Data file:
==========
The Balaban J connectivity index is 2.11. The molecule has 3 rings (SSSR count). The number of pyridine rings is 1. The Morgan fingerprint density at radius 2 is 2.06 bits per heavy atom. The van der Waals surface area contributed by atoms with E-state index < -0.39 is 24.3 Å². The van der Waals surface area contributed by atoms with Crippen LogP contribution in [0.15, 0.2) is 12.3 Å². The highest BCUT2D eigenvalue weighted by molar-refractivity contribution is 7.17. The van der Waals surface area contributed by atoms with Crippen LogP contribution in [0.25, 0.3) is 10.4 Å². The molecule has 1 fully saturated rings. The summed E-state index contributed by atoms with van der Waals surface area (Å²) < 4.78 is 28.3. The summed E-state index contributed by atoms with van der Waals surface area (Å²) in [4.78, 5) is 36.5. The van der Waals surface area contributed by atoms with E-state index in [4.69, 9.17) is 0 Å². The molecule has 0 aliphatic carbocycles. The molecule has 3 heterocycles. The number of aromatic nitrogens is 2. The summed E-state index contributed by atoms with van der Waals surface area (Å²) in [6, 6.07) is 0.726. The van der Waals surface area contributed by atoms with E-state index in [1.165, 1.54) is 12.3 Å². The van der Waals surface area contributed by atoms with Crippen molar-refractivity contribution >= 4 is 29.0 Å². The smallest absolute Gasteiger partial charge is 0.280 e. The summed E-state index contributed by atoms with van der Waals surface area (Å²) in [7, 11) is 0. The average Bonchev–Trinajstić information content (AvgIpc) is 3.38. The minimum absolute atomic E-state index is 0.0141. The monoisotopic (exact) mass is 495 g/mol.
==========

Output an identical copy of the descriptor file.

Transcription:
The Balaban J connectivity index is 2.11. The molecule has 3 rings (SSSR count). The number of pyridine rings is 1. The Morgan fingerprint density at radius 2 is 2.06 bits per heavy atom. The van der Waals surface area contributed by atoms with E-state index < -0.39 is 24.3 Å². The van der Waals surface area contributed by atoms with Crippen LogP contribution in [0.15, 0.2) is 12.3 Å². The highest BCUT2D eigenvalue weighted by molar-refractivity contribution is 7.17. The van der Waals surface area contributed by atoms with Crippen LogP contribution in [0.25, 0.3) is 10.4 Å². The molecule has 1 fully saturated rings. The summed E-state index contributed by atoms with van der Waals surface area (Å²) < 4.78 is 28.3. The summed E-state index contributed by atoms with van der Waals surface area (Å²) in [4.78, 5) is 36.5. The van der Waals surface area contributed by atoms with E-state index in [4.69, 9.17) is 0 Å². The molecule has 0 aliphatic carbocycles. The molecule has 3 heterocycles. The number of aromatic nitrogens is 2. The summed E-state index contributed by atoms with van der Waals surface area (Å²) in [6, 6.07) is 0.726. The van der Waals surface area contributed by atoms with E-state index in [1.165, 1.54) is 12.3 Å². The van der Waals surface area contributed by atoms with Crippen molar-refractivity contribution >= 4 is 29.0 Å². The smallest absolute Gasteiger partial charge is 0.280 e. The summed E-state index contributed by atoms with van der Waals surface area (Å²) in [7, 11) is 0. The average Bonchev–Trinajstić information content (AvgIpc) is 3.38. The minimum absolute atomic E-state index is 0.0141. The monoisotopic (exact) mass is 495 g/mol.